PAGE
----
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Yasuhikotakia splendida

by Martin Thoene last modified May 08, 2009 07:22 PM

 

Summary:

 

Scientific Name: Yasuhikotakia splendida (Roberts, 1995)

Common name: None.

Synonyms: Botia splendida

Distribution: Laos.

Sexual Dimorphism: Females generally plumper all over than males.

Maximum size: 4 inches.

Similar to: Yasuhikotakia caudipunctata.  Young may be confused with young Y. eos.

 

Yasuhikotakia splendida - Lower right picture shows a Y. caudipunctata (above) for comparison.

Lower right picture  shows a young Y. caudipunctata (above) for comparison.

 

Care: Inhabits swift or moderately swift, clearwater, foothill streams that have largely rocky or pebbled beds. Therefore needs excellent filtration and regular water-changes.

Y. splendida are excellent diggers that appreciate a sand substrate to protect their delicate barbels. Territorial... needs a large aquarium with lots of hiding places and subdued lighting. Tends to be quite nocturnal.

Feeding: Good quality flake, sinking pellets, algae wafers, chopped earthworms, thawed frozen Bloodworm, Mysis Shrimp, chopped Cocktail Shrimp. Avoid over-feeding as these fish are very greedy.

Water parameters: pH:6.5-7.5. Hardness: Medium. Max dh: 12

Temperature: 78.8ºF to 86ºF(26-30°C)

Breeding: Not bred in aquaria.

 

 

Notes:

 

The extremely beautiful Y. splendida may never have been exported from its home country. We have to assume it is an aggressive loach that should be kept in a group of their own species. Like its cousin, Y. modesta, they probably have a social structure and an "Alpha" loach will eventually lead the group. The fish are probably highly territorial and a lot of in-fighting will be seen. For this reason, provide numerous hiding places so that less dominant fish may escape the attentions of more boisterous individuals.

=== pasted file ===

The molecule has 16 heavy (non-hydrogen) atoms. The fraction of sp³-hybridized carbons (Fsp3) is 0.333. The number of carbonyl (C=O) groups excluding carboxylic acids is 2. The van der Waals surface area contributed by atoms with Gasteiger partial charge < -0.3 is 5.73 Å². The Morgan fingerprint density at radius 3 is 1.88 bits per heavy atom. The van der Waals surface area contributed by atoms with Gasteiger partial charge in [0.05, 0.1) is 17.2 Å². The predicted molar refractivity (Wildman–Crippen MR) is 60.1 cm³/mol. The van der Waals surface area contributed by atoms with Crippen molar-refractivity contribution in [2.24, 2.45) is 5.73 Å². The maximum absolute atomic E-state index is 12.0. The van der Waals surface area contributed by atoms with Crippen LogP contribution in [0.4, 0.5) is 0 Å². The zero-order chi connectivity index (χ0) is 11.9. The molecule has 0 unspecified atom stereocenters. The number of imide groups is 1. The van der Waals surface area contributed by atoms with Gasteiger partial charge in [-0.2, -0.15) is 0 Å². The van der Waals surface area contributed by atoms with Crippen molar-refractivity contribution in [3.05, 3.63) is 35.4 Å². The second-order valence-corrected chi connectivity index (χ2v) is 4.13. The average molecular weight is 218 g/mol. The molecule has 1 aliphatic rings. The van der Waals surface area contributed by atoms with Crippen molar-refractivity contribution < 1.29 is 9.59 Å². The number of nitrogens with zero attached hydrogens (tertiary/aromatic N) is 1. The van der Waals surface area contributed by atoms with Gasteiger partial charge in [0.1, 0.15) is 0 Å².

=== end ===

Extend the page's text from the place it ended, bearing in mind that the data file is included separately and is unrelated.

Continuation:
Because of their probable quite nasty temperament, Y. splendida should only be kept with other boisterous loach species, or large, fast moving, free-swimming fish such as large Barb species.

Might be confused with Y. caudipunctata. That species shares the spotted caudal, but the spots are far larger.

Fins generally light to strong yellowish. Dorsal with prominent black stripe that is anteriorly wider. Caudal is covered with prominent black dots. Body colour may appear silvery to bluish, with a green or gold sheen along the back. An extremely distinctive feature is the highly-defined black marking that rings the caudal peduncle, bordered by lighter margins fore and aft. Anal fin features one dark bar close to it's posterior margin.

 

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